Imphal Review of Arts and Politics

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Plastic wastes pile up uncleared on the side of a street in Imphal

Laws However Good, if not Consistent or Uniform can Result in Injustice

It was not so long ago that the government of Manipur with fanfare and a rather bloated sense of mission announced an end to single use plastics. This was a move appreciated by most in the state in the belief this was a giant step in the fight against environment degradation now beginning to be felt acutely in the state. It also understandably would have caused difficulties and losses to those who made a business out of manufacturing or else retailing these extremely convenient, cheap, waterproof, disposable and therefore very widely used bags, bottles and all forms of cutleries. Despite this, many believed it was a necessary sacrifice and if those who began their businesses involving these implements while they perfectly legitimate ended up hurt, it was unavoidable, and provided they were suitably compensated, or else given the means to switch to another enterprise, it was also fair. The government did push hard to live up this cause for a few months, unfortunately, as is the wont of governments here, with their primary focus on looking for means to earn more charity from their overlords in New Delhi, the initiative soon lost wind. Now the state is back to square one, and disposable single use plastic menace has returned. Nobody is even sure now if the government’s ban still exists or if official unconcern has allowed it to die prematurely.

Nobody will argue that the law when enforced consistently and uniformly is fair and necessary. But when this consistency or uniformity is missing, rather than ensure justice for everyone, it can amount to grave injustice for many. The example of the plastic ban and its short-lived enforcement is a loud example. What about those who were made to suffer or even lose their businesses because of the initial thrust and self-righteous fanfare claiming this was not just about saving Manipur but also of contributing the state’s mite towards the larger global fight for environmental conservation and therefore, prevention of climate change which is putting the future of humanity, and indeed life on earth itself, into peril. Now that single use plastics have returned as a no holds barred disposable everyday convenience as it always was, are those who suffered during the initial days of the push for its ban to be made to bear the cost alone?

The same can be said of the eviction drive of encroacher on government land, many of them holding legitimate documents thanks to corrupt revenue officials at practically every level who had no scruples according them the necessary documents obviously for a price. Those who bought these documents to give their encroached land a façade of legitimacy, did deserve to be evicted, for the law should be held above official whims and misdoings, but when this law is not enforced uniformly or consistently, even action taken in perfectly legal manner and done for the greater common good, can transform into discrimination and injustice. In this case too, what had seemed like a strong-willed administrative measure to make everybody, especially habitual law breakers, fear the law, has been rendered facile and discriminatory, now that it is discovered on an increasing frequency that even reclaimed land at Loktak lake are being still distributed as individual land holdings, again obviously for a price. Many of these land holders, it is reported, are people in public office or else with strong connections to them.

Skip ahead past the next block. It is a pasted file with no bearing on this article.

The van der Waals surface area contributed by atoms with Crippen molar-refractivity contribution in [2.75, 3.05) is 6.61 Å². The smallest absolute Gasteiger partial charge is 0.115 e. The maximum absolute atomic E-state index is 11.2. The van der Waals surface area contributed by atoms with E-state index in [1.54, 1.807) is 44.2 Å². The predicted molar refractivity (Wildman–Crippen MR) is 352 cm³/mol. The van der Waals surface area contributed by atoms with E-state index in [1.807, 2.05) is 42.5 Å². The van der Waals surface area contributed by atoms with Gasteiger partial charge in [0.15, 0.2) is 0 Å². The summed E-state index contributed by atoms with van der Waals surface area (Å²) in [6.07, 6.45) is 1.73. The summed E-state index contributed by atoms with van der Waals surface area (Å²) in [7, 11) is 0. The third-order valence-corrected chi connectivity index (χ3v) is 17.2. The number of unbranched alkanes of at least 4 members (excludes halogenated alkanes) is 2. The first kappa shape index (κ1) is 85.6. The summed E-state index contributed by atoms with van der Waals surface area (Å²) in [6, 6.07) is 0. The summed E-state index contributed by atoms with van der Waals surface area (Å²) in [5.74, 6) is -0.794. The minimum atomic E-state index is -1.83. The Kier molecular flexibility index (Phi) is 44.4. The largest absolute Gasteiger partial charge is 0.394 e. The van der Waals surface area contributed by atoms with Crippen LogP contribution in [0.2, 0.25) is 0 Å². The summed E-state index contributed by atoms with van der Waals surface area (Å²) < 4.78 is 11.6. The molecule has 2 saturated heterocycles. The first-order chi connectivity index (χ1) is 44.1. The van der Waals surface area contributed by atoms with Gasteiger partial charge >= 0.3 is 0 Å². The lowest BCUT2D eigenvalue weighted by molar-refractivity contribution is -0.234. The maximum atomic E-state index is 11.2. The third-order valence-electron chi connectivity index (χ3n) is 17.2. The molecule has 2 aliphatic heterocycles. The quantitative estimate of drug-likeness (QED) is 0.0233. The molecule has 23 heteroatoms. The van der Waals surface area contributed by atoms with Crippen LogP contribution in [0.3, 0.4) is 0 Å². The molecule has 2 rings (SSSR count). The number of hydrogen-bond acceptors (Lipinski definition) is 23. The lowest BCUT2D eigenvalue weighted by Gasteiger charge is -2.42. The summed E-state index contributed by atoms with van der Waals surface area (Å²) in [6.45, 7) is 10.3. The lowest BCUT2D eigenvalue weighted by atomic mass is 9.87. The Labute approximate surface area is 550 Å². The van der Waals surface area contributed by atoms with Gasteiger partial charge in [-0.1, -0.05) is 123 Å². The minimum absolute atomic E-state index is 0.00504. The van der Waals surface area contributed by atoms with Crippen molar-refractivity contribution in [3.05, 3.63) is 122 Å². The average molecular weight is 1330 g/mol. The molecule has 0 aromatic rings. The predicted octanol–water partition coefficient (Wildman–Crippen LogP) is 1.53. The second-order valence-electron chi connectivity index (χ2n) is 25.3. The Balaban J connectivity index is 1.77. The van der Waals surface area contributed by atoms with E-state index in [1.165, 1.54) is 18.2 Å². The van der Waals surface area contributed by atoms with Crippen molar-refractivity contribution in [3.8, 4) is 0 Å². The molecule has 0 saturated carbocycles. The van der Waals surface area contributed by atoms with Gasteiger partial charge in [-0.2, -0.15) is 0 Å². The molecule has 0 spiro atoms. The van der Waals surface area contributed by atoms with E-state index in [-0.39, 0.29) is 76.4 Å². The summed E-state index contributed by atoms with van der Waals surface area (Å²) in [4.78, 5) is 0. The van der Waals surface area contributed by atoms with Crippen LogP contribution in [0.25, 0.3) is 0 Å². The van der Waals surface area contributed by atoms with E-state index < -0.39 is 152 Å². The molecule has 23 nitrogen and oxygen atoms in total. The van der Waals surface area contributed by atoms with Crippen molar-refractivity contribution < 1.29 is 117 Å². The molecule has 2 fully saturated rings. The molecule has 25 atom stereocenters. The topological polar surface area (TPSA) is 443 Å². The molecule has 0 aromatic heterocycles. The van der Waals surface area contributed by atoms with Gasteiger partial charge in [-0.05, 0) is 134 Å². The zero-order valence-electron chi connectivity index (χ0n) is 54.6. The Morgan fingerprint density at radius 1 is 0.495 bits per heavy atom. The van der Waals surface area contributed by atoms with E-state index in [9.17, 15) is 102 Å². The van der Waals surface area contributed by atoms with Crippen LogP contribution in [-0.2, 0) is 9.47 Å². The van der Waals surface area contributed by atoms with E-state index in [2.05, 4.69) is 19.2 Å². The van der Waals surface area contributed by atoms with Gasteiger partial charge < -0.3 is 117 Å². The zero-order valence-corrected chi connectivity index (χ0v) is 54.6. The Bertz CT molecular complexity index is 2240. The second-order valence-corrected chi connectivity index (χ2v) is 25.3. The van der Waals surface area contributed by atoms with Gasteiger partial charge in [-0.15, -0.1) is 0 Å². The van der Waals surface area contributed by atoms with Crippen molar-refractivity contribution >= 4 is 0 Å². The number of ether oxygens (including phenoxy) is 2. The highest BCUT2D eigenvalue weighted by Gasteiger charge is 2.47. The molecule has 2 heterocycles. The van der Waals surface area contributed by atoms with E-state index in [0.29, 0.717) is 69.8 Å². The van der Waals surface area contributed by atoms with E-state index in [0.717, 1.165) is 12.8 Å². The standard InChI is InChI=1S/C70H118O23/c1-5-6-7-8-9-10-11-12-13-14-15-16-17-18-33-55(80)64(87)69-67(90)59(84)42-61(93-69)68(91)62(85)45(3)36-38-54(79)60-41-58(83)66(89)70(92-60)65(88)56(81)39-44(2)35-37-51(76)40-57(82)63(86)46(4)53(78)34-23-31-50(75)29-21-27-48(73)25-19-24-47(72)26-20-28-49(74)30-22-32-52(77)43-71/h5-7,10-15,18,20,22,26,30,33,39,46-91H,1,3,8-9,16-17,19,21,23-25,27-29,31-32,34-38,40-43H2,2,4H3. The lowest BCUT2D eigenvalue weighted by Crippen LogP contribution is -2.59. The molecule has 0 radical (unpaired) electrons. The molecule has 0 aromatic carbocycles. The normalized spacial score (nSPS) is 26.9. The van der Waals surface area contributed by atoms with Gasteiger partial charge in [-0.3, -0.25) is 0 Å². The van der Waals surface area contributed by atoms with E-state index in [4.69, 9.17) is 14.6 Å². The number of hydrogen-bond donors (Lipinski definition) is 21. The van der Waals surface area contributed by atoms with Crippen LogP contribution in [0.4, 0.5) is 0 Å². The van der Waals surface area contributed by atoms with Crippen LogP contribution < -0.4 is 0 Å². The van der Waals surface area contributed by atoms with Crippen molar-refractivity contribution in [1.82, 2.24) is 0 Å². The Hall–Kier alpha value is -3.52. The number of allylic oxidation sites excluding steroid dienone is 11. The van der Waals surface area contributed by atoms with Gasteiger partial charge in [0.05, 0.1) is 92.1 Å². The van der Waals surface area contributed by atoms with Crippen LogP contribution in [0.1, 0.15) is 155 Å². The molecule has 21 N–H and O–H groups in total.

To this list may also be added the government’s fitful and periodic frenzied drive for ensuring traffic and parking norms in Imphal city. While they were on, many had to go through court proceedings to have their vehicles, confiscated for wrong parking, released. In many cases their vehicles also suffered damages because of bad handling. Again, these would have been seen as wrong doers getting the penalties they deserve, but only if these retributive measures were allowed to remain consistent and uniform. Today, things have relapsed to where they were, and everybody is doing what others were punished for without any cost or worry. The earlier lot who were once seen as law breakers getting what they deserved now appear more like victims than offenders.

This is very unfortunate, for all of the issues the law sought to tackle but failed are of utmost importance to the collective welfare of the state and beyond. Single use disposable plastics, apart from piling up as ugly garbage hillocks everywhere, are also virtually choking our cities, clogging our drainage systems, contaminating our wetlands and more. What should also worry everyone is, unlike most wastes, plastic is not biodegradable and according to scientists they would take at last 400 years to disintegrate. In other words, even if we completely stop producing plastic from today, every plastic bag or bottle we dispose now will contaminate the earth for at least 30 generations to follow. Hence, letting the caution on plastic lapse will ultimately amount to our silent compliance in nothing to prevent the poisoning of the ecosphere that sustains life. The same can be said of most of the other onerous responsibilities we forsake because of the failure to evolve a common norm or law and then enforcing them effectively and durably. The government, and indeed the people as a whole, should take note that good governance is not just about begging borrowing or stealing to increase resources, but more importantly it is about discharging our collective responsibility well to ensure our living atmosphere remains healthy and vibrant.

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